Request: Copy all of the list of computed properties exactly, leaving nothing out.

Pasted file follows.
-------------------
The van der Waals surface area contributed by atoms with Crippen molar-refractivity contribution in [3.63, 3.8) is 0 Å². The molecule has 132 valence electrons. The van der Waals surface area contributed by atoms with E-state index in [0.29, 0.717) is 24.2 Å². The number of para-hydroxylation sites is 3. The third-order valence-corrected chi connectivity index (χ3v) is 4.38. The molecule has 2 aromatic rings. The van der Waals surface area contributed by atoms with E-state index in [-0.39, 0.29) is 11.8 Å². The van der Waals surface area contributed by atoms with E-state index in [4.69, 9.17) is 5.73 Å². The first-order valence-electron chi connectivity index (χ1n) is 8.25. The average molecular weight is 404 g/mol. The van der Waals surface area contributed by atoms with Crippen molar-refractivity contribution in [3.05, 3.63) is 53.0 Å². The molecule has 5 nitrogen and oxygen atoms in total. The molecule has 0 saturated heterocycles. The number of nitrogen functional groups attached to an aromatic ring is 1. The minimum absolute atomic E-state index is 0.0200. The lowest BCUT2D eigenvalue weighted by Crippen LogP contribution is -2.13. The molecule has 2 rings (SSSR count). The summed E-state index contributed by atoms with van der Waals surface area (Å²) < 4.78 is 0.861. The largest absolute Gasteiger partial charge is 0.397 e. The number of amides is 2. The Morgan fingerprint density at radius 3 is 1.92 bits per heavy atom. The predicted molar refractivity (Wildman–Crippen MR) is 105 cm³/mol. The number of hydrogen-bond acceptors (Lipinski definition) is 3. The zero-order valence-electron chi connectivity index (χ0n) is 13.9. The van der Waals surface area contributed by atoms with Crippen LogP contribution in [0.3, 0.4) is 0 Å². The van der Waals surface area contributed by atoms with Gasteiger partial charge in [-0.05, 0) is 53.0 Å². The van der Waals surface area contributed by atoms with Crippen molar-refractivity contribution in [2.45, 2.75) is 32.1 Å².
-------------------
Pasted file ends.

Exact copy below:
The van der Waals surface area contributed by atoms with Crippen molar-refractivity contribution in [3.63, 3.8) is 0 Å². The molecule has 132 valence electrons. The van der Waals surface area contributed by atoms with E-state index in [0.29, 0.717) is 24.2 Å². The number of para-hydroxylation sites is 3. The third-order valence-corrected chi connectivity index (χ3v) is 4.38. The molecule has 2 aromatic rings. The van der Waals surface area contributed by atoms with E-state index in [-0.39, 0.29) is 11.8 Å². The van der Waals surface area contributed by atoms with E-state index in [4.69, 9.17) is 5.73 Å². The first-order valence-electron chi connectivity index (χ1n) is 8.25. The average molecular weight is 404 g/mol. The van der Waals surface area contributed by atoms with Crippen molar-refractivity contribution in [3.05, 3.63) is 53.0 Å². The molecule has 5 nitrogen and oxygen atoms in total. The molecule has 0 saturated heterocycles. The number of nitrogen functional groups attached to an aromatic ring is 1. The minimum absolute atomic E-state index is 0.0200. The lowest BCUT2D eigenvalue weighted by Crippen LogP contribution is -2.13. The molecule has 2 rings (SSSR count). The summed E-state index contributed by atoms with van der Waals surface area (Å²) < 4.78 is 0.861. The largest absolute Gasteiger partial charge is 0.397 e. The number of amides is 2. The Morgan fingerprint density at radius 3 is 1.92 bits per heavy atom. The predicted molar refractivity (Wildman–Crippen MR) is 105 cm³/mol. The number of hydrogen-bond acceptors (Lipinski definition) is 3. The zero-order valence-electron chi connectivity index (χ0n) is 13.9. The van der Waals surface area contributed by atoms with Crippen LogP contribution in [0.3, 0.4) is 0 Å². The van der Waals surface area contributed by atoms with Gasteiger partial charge in [-0.05, 0) is 53.0 Å². The van der Waals surface area contributed by atoms with Crippen molar-refractivity contribution in [2.45, 2.75) is 32.1 Å².